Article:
J.D. Vance gave a passionate appeal in a TED talk about America’s forgotten working class.
Vance is a working class person who was given a break, and was able to pull himself upwards into the middle class, as a Yale educated lawyer. He has not forgotten his roots.
Vance says working class youth need help in two areas.
The first, is to provided with “social capital” (or what I would classify as informational capital). Perhaps they don’t need to know how to make a bed. They do need to know how to wash bedding, and to do it regularly. There are probably a thousand other life skills that need to be learned as well.
The second is more difficult. They need a trauma free environment. They need someone to ensure that they are not beaten or abused in any way. Sometimes it is as simple as finding a quiet space for homework. Sometimes it is considerably more complex. The most important line in the talk described childhood trauma as “the gift that keeps on giving.” There has to be some way to stop the generational transfer of childhood abuse.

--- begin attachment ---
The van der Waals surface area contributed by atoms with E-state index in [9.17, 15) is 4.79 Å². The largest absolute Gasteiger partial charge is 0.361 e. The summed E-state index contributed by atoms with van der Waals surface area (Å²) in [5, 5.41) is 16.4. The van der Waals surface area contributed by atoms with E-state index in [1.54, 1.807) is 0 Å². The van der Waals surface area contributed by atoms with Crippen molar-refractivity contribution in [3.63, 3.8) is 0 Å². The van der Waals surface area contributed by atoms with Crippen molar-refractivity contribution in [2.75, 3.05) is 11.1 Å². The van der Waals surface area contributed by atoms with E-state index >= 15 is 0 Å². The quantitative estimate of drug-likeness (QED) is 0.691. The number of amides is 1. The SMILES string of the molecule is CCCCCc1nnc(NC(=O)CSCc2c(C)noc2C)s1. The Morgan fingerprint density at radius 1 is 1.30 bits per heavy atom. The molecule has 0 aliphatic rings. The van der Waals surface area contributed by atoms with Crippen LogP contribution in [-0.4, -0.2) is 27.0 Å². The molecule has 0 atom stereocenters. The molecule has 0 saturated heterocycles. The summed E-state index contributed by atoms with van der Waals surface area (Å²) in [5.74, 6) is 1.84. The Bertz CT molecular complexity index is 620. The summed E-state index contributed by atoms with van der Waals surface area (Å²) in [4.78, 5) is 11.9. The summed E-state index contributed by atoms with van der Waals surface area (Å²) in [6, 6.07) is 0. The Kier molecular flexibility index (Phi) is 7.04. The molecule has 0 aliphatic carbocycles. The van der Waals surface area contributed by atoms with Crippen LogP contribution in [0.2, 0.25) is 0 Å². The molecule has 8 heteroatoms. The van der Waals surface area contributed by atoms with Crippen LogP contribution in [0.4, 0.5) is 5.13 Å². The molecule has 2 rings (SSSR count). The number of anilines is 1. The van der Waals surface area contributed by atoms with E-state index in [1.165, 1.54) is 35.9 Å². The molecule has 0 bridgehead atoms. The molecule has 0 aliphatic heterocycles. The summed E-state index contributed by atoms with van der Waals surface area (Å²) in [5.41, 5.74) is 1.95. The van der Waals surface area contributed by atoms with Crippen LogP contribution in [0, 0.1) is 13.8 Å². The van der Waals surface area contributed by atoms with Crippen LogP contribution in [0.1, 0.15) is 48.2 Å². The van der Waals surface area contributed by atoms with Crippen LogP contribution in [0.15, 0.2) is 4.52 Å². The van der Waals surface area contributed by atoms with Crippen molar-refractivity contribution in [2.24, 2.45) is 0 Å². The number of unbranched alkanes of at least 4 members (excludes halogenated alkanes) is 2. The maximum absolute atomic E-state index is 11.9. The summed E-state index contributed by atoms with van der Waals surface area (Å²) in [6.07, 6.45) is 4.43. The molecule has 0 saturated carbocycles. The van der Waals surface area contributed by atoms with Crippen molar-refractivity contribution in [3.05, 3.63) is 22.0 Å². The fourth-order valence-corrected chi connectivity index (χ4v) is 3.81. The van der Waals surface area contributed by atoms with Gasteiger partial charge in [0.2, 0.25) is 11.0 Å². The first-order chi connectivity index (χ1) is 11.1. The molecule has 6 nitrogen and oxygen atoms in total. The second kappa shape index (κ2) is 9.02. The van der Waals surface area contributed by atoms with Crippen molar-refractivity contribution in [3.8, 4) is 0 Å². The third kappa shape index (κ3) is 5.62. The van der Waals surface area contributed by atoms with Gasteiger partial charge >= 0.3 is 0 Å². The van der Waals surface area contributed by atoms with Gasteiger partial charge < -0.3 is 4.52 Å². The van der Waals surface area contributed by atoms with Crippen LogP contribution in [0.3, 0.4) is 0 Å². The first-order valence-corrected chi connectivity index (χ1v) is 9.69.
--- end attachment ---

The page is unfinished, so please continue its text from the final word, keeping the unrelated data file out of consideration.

Fiction, in the form of a novel, play or film is one way to provide help to youth with the above needs. One suggestion is “To Hell with Anna”, set in the village of Hell, Norway. At the start a dysfunctional Anna, living in squalor, finds a temporary solace in alcohol. The story documents her transformation from addict to plumber.
The main purpose of writing this work is to help young people make their own personal transformations. Of course, it should be written, performed as theatre, or performed on video by youth themselves.